What is Polycythemia Vera: Causes, Symptoms, Treatment, Life Expectancy, Prognosis
What is Polycythemia Vera?
Polycythemia Vera (PV) is a type of chronic cancer of the blood, which starts in the bone marrow which is the soft center of the bone where the production of new blood cells takes place. In persons affected by polycythemia vera, there is excessive production of red blood cells, and other cells, such as platelets and white blood cells in the bone marrow, which makes the blood very thick in consistency resulting in increased likelihood of a person having blood clots, heart attack or a stroke. Polycythemia vera is a rare condition, which develops slowly, often over a period of many years. With proper treatment and care, patients suffering from Polycythemia vera can live for many years; however, if treatment is not started, then it can become a life threatening condition. There is also a risk of development of other more fatal blood cancers, such as acute leukemia or myelofibrosis. Polycythemia vera tends to develop in individuals who are 60 years of age or more; however, people of any age can be affected by it. Men are more susceptible to it than women. Patient may experience some warning signs, such as weakness, tiredness and dizziness. Polycythemia vera often is discovered during a routine blood test where the increased count of blood cells is revealed.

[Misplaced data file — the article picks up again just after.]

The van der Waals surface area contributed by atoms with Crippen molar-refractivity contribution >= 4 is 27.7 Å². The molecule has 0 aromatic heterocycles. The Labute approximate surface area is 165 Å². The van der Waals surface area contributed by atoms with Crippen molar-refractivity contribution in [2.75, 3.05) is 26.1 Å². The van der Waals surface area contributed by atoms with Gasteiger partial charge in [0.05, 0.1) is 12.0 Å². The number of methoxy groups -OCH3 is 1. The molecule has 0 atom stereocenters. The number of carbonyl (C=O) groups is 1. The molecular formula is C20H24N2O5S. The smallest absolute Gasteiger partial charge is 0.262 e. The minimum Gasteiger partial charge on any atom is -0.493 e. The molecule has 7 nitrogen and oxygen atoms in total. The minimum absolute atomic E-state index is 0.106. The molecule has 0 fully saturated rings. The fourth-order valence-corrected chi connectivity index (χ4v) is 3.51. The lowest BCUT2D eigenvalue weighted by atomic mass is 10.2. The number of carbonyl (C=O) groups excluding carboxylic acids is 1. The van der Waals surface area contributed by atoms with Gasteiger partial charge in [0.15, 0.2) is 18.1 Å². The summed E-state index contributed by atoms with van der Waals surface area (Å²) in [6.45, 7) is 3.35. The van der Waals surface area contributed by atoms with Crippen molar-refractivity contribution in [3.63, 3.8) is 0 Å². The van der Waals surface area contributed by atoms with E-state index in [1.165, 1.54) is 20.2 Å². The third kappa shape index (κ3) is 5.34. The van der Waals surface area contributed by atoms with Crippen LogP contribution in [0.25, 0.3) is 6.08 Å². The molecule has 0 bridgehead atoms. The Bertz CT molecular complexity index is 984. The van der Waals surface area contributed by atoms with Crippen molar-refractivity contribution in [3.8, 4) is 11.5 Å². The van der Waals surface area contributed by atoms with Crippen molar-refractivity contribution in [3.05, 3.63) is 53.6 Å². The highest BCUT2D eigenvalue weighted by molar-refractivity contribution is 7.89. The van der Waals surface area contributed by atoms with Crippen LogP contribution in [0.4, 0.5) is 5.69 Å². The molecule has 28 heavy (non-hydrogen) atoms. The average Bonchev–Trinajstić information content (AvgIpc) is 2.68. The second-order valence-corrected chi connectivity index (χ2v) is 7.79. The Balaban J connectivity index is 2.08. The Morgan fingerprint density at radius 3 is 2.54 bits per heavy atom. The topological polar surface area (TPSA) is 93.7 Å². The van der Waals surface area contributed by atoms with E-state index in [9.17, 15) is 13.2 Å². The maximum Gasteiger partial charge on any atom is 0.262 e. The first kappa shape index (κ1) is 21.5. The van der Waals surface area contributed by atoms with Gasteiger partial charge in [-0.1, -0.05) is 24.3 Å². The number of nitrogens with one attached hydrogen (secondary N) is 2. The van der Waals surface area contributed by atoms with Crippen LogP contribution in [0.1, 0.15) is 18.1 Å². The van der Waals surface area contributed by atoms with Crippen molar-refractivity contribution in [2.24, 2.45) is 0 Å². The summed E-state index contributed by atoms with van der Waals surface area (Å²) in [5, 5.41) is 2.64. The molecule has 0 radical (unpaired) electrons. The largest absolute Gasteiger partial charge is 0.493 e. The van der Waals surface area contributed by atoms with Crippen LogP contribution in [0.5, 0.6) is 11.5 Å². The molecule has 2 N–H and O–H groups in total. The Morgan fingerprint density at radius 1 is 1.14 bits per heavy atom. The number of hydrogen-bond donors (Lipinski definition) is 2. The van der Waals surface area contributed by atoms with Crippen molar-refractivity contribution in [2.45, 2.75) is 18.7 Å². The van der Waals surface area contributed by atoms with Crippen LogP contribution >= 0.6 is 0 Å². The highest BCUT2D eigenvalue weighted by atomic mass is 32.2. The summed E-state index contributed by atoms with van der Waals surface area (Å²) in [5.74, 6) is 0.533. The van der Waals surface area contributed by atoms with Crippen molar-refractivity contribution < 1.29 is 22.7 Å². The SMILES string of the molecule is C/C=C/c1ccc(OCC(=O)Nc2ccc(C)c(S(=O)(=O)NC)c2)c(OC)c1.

There is no cure for Polycythemia vera. Treatment for Polycythemia vera depends on the patient’s age, general health and each individual’s case. Treatment focuses on decreasing the blood cell count and alleviating the symptoms. If the patient is not having lot of symptoms, then he/she may only be observed on a regular basis without any treatment being done.
Causes & Risk Factors of Polycythemia Vera
Polycythemia vera is not a contagious disease. It does not pass from one person to another like a common cold. It occurs when there is a problem in the gene known as JAK2, which is responsible for keeping a check on the excessive production of blood cells. Rarely, this faulty gene can be passed to the children from the parents.